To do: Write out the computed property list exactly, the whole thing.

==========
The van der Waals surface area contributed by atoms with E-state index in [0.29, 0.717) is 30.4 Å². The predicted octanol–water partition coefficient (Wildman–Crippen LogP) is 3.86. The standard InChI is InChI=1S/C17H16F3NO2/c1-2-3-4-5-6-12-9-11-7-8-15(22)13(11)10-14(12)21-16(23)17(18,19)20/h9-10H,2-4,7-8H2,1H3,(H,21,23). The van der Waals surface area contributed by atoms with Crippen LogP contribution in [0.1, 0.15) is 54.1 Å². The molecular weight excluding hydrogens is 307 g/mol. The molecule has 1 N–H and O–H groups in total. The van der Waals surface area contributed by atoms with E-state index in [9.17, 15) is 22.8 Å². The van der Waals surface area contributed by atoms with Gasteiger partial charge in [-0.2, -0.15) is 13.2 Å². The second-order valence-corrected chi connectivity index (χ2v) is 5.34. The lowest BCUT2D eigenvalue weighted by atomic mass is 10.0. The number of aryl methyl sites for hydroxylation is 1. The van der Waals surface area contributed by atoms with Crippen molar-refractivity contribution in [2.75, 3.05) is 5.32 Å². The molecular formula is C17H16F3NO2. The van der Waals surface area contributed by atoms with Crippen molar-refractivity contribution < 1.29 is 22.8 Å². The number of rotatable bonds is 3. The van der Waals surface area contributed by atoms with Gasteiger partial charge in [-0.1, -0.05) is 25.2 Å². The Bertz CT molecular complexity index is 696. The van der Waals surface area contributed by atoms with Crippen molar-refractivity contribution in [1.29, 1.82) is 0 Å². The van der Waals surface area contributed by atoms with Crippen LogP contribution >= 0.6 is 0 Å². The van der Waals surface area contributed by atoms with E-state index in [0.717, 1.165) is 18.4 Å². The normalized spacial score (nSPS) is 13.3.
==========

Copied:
The van der Waals surface area contributed by atoms with E-state index in [0.29, 0.717) is 30.4 Å². The predicted octanol–water partition coefficient (Wildman–Crippen LogP) is 3.86. The standard InChI is InChI=1S/C17H16F3NO2/c1-2-3-4-5-6-12-9-11-7-8-15(22)13(11)10-14(12)21-16(23)17(18,19)20/h9-10H,2-4,7-8H2,1H3,(H,21,23). The van der Waals surface area contributed by atoms with Crippen LogP contribution in [0.1, 0.15) is 54.1 Å². The molecular weight excluding hydrogens is 307 g/mol. The molecule has 1 N–H and O–H groups in total. The van der Waals surface area contributed by atoms with E-state index in [9.17, 15) is 22.8 Å². The van der Waals surface area contributed by atoms with Gasteiger partial charge in [-0.2, -0.15) is 13.2 Å². The second-order valence-corrected chi connectivity index (χ2v) is 5.34. The lowest BCUT2D eigenvalue weighted by atomic mass is 10.0. The number of aryl methyl sites for hydroxylation is 1. The van der Waals surface area contributed by atoms with Crippen molar-refractivity contribution in [2.75, 3.05) is 5.32 Å². The molecular formula is C17H16F3NO2. The van der Waals surface area contributed by atoms with Crippen molar-refractivity contribution < 1.29 is 22.8 Å². The number of rotatable bonds is 3. The van der Waals surface area contributed by atoms with Gasteiger partial charge in [-0.1, -0.05) is 25.2 Å². The Bertz CT molecular complexity index is 696. The van der Waals surface area contributed by atoms with Crippen molar-refractivity contribution in [1.29, 1.82) is 0 Å². The van der Waals surface area contributed by atoms with Crippen LogP contribution >= 0.6 is 0 Å². The van der Waals surface area contributed by atoms with E-state index in [0.717, 1.165) is 18.4 Å². The normalized spacial score (nSPS) is 13.3.